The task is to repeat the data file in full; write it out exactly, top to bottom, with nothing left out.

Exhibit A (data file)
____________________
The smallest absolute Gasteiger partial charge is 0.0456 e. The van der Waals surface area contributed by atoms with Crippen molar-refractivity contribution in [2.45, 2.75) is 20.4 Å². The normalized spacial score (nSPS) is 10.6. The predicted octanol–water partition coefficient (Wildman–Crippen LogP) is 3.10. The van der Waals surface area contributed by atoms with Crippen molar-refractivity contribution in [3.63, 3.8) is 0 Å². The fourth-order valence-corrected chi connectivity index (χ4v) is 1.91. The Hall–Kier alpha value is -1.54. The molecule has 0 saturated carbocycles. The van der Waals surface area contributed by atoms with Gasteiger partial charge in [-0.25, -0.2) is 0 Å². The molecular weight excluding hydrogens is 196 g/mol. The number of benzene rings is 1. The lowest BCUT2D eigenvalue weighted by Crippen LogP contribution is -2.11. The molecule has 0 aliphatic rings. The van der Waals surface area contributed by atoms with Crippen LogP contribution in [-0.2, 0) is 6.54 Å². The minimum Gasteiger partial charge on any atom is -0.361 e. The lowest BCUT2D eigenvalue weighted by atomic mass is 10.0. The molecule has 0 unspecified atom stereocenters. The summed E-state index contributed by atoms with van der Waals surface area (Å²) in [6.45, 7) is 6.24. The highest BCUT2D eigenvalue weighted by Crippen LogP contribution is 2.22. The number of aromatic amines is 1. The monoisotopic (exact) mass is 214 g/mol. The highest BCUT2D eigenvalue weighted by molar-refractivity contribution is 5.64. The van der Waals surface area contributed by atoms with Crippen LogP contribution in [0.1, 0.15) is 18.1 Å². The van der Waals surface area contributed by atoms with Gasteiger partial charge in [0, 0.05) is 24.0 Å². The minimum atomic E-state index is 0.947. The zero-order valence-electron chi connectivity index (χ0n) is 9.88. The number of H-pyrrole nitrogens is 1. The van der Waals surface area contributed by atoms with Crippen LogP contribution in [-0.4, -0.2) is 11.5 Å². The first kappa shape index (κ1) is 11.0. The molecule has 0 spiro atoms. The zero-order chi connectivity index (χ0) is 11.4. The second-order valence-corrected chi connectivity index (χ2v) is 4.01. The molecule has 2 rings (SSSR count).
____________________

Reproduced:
The smallest absolute Gasteiger partial charge is 0.0456 e. The van der Waals surface area contributed by atoms with Crippen molar-refractivity contribution in [2.45, 2.75) is 20.4 Å². The normalized spacial score (nSPS) is 10.6. The predicted octanol–water partition coefficient (Wildman–Crippen LogP) is 3.10. The van der Waals surface area contributed by atoms with Crippen molar-refractivity contribution in [3.63, 3.8) is 0 Å². The fourth-order valence-corrected chi connectivity index (χ4v) is 1.91. The Hall–Kier alpha value is -1.54. The molecule has 0 saturated carbocycles. The van der Waals surface area contributed by atoms with Gasteiger partial charge in [-0.25, -0.2) is 0 Å². The molecular weight excluding hydrogens is 196 g/mol. The number of benzene rings is 1. The lowest BCUT2D eigenvalue weighted by Crippen LogP contribution is -2.11. The molecule has 0 aliphatic rings. The van der Waals surface area contributed by atoms with Crippen LogP contribution in [-0.2, 0) is 6.54 Å². The minimum Gasteiger partial charge on any atom is -0.361 e. The lowest BCUT2D eigenvalue weighted by atomic mass is 10.0. The molecule has 0 unspecified atom stereocenters. The summed E-state index contributed by atoms with van der Waals surface area (Å²) in [6.45, 7) is 6.24. The highest BCUT2D eigenvalue weighted by Crippen LogP contribution is 2.22. The number of aromatic amines is 1. The monoisotopic (exact) mass is 214 g/mol. The highest BCUT2D eigenvalue weighted by molar-refractivity contribution is 5.64. The van der Waals surface area contributed by atoms with Crippen LogP contribution in [0.1, 0.15) is 18.1 Å². The van der Waals surface area contributed by atoms with Gasteiger partial charge in [0, 0.05) is 24.0 Å². The minimum atomic E-state index is 0.947. The zero-order valence-electron chi connectivity index (χ0n) is 9.88. The number of H-pyrrole nitrogens is 1. The van der Waals surface area contributed by atoms with Crippen LogP contribution in [-0.4, -0.2) is 11.5 Å². The first kappa shape index (κ1) is 11.0. The molecule has 0 spiro atoms. The zero-order chi connectivity index (χ0) is 11.4. The second-order valence-corrected chi connectivity index (χ2v) is 4.01. The molecule has 2 rings (SSSR count).